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Job offer letter

Discussion in 'Employment, Labor, Work Issues' started by roundabout18, Oct 21, 2020.

  1. roundabout18

    roundabout18 Law Topic Starter New Member

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    I signed a job offer letter in July stating that I would receive annual compensation in the amount of $67,600.00 less any deductions required by law.

    The letter specified this amount was subject to working 30 or more hours per week, which I do. Today I received a call from the employer stating that they are overpaying and eluded to an hourly rate. My job offer does not specify an hourly rate only a salary. They are telling me they will be reducing my pay. Is this legal after both parties agreeing to their offer?

    I also turned down 3 other job interviews in order to take this job. Thank you for your time and advice, it is appreciated.
  2. Zigner

    Zigner Well-Known Member

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    What US state?

    Generally, in the US, absent a binding contract, your employer is allowed to change the terms of your employment.
  3. army judge

    army judge Super Moderator

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    You are free to quit anytime you desire.
    The employer could terminate you anytime they desire without a reason.

    Slavery was outlawed in this country during the last quarter of the 19th century.

    The employer simply offered you a rate of pay.

    The employer is free to modify the rate of pay.

    You are free to decline and seek employment elsewhere.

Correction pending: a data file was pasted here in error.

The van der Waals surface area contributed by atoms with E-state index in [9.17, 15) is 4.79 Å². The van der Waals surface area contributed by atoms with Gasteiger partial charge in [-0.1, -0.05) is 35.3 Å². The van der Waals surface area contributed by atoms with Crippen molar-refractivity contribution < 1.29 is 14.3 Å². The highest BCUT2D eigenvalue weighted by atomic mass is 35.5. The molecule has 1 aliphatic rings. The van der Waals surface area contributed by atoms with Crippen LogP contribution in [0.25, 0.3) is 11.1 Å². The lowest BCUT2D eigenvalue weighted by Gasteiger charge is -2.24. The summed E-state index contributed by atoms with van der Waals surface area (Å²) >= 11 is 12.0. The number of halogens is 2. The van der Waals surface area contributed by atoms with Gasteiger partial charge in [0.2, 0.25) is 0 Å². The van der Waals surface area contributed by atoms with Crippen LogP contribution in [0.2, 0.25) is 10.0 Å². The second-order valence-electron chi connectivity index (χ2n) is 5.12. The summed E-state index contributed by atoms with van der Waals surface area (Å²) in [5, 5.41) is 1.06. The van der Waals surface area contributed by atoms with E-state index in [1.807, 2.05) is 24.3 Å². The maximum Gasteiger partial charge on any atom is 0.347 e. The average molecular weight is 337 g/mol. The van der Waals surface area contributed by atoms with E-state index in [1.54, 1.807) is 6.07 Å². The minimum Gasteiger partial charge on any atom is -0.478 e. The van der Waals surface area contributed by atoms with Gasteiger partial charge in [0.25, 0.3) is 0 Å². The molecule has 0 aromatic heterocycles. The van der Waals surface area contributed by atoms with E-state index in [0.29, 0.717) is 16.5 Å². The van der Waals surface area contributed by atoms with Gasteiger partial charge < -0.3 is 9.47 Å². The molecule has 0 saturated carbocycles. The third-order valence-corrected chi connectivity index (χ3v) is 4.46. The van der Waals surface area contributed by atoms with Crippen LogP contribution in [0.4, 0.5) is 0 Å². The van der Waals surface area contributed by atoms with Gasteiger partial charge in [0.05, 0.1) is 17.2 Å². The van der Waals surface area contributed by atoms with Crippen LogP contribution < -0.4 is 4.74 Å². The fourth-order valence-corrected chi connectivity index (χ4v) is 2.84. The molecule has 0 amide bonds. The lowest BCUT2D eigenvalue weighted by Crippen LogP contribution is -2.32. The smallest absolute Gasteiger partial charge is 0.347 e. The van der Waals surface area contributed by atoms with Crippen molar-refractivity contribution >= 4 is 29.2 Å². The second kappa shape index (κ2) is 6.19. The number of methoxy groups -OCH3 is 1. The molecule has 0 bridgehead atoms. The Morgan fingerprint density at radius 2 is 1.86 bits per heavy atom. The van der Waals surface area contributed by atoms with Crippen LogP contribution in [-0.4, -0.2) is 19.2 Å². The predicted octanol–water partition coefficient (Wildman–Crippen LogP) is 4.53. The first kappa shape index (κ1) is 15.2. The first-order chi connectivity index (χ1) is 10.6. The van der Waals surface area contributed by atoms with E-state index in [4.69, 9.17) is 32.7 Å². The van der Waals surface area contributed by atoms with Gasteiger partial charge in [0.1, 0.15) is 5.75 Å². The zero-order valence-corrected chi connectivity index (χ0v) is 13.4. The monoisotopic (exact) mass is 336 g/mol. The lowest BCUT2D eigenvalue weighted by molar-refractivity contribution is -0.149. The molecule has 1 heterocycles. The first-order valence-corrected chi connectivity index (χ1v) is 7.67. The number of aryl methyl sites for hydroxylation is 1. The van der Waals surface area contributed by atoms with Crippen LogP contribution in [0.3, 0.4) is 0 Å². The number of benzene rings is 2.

The change might be undesirable, but its perfectly legal absent an employment contract to the contrary in FL.

    Florida is an at will employment state.

    Florida is an at-will state, meaning employers have the right to terminate a workers' employment for almost any reason – or for no reason at all.
  4. Tax Counsel

    Tax Counsel Well-Known Member

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    All employment situations are contractual. However, most employment is on terms that are "at will", which means that both the employer (with some limitations) and employee may terminate the employment relationship at any time for any reason. Because of that, in an at will situation either employer or employee may at any time go to the other and propose a change to employment relationship and say "if you don't agree to what I want, this employment is done". Thus, at any time during an at will employment the employer is free to reduce your pay (as long as the reduction does not take you below minimum wage) and if you don't agree with the reduction, the employer can tell you to take a hike.

    If you had a contract for a specific period of time (e.g. one year, five years, etc), that limited the reasons you could be let go, and that guaranteed your pay at a certain rate for that entire contract period then the employer would be unable to change your pay without breaching the contract assuming you had not breached the contract on your end.

    Offer letters, even though they may be signed by both employer or employee, generally don't create a contract that has the sorts of things I mentioned in the last paragraph. They don't guarantee you a job for any period of time, they don't limit the right of the employer to fire you at any time, and they don't guarantee pay for any period of time. Most such letters I see say that the company will hire you starting some date for a particular rate of pay. All that gets you is that the employer will pay that rate for the work you do until the employer tells you the rate will be changed for future work.

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